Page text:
And I said "Littering". And they all moved away from me on the bench there, with the hairy eyeball and all kinds of mean nasty ugly stuff until I said "and making undocumented changes to the default EMACS key bindings". And they all came back, shook my hand, and we had a great time on the bench talking about Chaosnet hacking and Lisp interpreters written in TECO, and everything was fine. And we were eating Peking ravs and smoking all kinds of things until the guy from DDC came over, had some paper in his hands, said:


and he talked for 45 minutes and nobody understood a word that he said or why we were doing this but we had fun filling out the forms in triplicate and speculating on why we were filling out SPRs on unsupported products.

I filled out the special form with the four level macro defining macros. Typed it in there just like it was and everything was fine. And I put down my keyboard, and I switched buffers, and there ... in the other buffer ... centred in the other buffer ... away from everything else in the buffer ... in parentheses, capital letters, in reverse video, read the following words:

"Kid, have you taken the ''VMS for TOPS-20 managers'' course yet?"

I walked over to the man and I said "Mister, you got a lot of damned gall asking me if I've taken the ''VMS for TOPS-20 managers'' course yet. I mean ... I mean ... I mean, I'm sitting on the bench, I'm sitting here on the LCG SIG bench, 'cause you want to know if I'm braindamaged enough to trade my PDP-10 for partial credit on a system that doesn't even handle filename completion after being a litterbug."

He looked at me and said "Kid, the front office don't like your kind, so we're going to put you on our VAX/VMS mailing list." And friends, somewhere down in the NE43 receiving room is a large trash barrel with a big sign on it that says "VAX/VMS documents".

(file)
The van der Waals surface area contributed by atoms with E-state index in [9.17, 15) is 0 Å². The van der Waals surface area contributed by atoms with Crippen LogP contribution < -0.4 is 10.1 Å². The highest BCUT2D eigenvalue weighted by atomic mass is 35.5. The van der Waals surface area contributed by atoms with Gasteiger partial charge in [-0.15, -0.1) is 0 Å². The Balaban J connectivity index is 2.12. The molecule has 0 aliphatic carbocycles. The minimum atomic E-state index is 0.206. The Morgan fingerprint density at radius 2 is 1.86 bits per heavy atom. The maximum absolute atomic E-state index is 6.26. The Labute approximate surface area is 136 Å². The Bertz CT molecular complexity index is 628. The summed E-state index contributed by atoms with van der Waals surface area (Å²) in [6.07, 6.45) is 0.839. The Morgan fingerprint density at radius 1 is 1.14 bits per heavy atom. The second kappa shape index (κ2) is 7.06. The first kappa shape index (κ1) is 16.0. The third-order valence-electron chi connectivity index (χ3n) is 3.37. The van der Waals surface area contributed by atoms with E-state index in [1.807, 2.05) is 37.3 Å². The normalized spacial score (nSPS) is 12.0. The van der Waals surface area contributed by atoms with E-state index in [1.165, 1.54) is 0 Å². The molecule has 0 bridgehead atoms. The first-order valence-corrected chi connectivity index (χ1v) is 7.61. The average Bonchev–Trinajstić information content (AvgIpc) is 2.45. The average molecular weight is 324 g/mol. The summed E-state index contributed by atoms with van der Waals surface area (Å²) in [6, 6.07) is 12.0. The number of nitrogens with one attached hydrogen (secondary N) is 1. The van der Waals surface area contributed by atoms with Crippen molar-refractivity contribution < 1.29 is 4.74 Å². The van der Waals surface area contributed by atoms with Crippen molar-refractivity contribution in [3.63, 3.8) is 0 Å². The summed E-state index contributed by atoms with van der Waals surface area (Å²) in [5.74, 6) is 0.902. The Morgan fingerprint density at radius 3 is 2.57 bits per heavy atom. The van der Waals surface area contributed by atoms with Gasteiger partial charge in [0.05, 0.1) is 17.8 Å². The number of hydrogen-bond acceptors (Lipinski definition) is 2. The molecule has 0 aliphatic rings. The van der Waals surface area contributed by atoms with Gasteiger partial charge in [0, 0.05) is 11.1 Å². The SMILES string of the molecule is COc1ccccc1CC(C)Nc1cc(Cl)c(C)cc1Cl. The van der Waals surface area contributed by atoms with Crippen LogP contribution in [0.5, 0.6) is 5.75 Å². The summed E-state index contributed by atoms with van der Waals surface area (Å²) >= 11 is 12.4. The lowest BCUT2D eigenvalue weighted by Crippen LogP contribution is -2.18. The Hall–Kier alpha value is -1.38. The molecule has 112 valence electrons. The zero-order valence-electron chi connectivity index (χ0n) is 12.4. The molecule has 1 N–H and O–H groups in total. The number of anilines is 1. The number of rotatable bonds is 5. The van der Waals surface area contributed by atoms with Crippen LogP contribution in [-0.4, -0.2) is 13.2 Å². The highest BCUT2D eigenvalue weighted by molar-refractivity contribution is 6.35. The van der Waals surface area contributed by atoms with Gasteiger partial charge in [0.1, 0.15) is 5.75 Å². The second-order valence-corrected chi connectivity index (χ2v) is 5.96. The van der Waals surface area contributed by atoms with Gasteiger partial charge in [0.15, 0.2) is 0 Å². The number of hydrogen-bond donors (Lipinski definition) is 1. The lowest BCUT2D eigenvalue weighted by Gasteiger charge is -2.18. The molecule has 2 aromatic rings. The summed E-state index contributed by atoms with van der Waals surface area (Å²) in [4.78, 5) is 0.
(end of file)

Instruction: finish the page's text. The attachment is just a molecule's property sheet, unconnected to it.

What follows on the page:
And the only reason I'm singing you the song now is that someday you may know somebody in a similar situation ... or you may be in a similar situation. And if you're in a situation like that there's only one thing you can do, and that's call up the Digital Educational Services Office nearest you and sing "You can hack anything you want with TECO and DDT" and hang up.

You know, if one person, just one person, does it, they may think he's really dangerous and they won't take his machine.

And if two people do it, in harmony, they may think they're both ITS hackers and they won't touch either of them.

And if three people do it! Can you imagine three people calling up, singin' a bar of "Alice's PDP-10" and hanging up? They may think it's a re-implementation of the Chaosnet protocol.

And can you imagine fifty people a day? I said FIFTY people a day, calling up, singing a bar of "Alice's PDP-10" and hanging up? Friends, they may think it's a MOVEMENT, and that's what it is: THE 36-BIT ANTI-LOSSAGE MOVEMENT! And all you gotta do to join is to sing it the next time it comes up to the head of the GOLST.

With feelin'.

You can hack anything you want, with TECO and DDT.
You can hack anything you want, with just TECO and DDT.
$U in and begin to hack.
Twiddle bits in a core dump and write it back.
You can hack anything you want, with TECO and DDT.
(But be careful typing )
Just with TECO and DDT!

(Originally found on back around 1991, maybe earlier)

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Pete Bevin,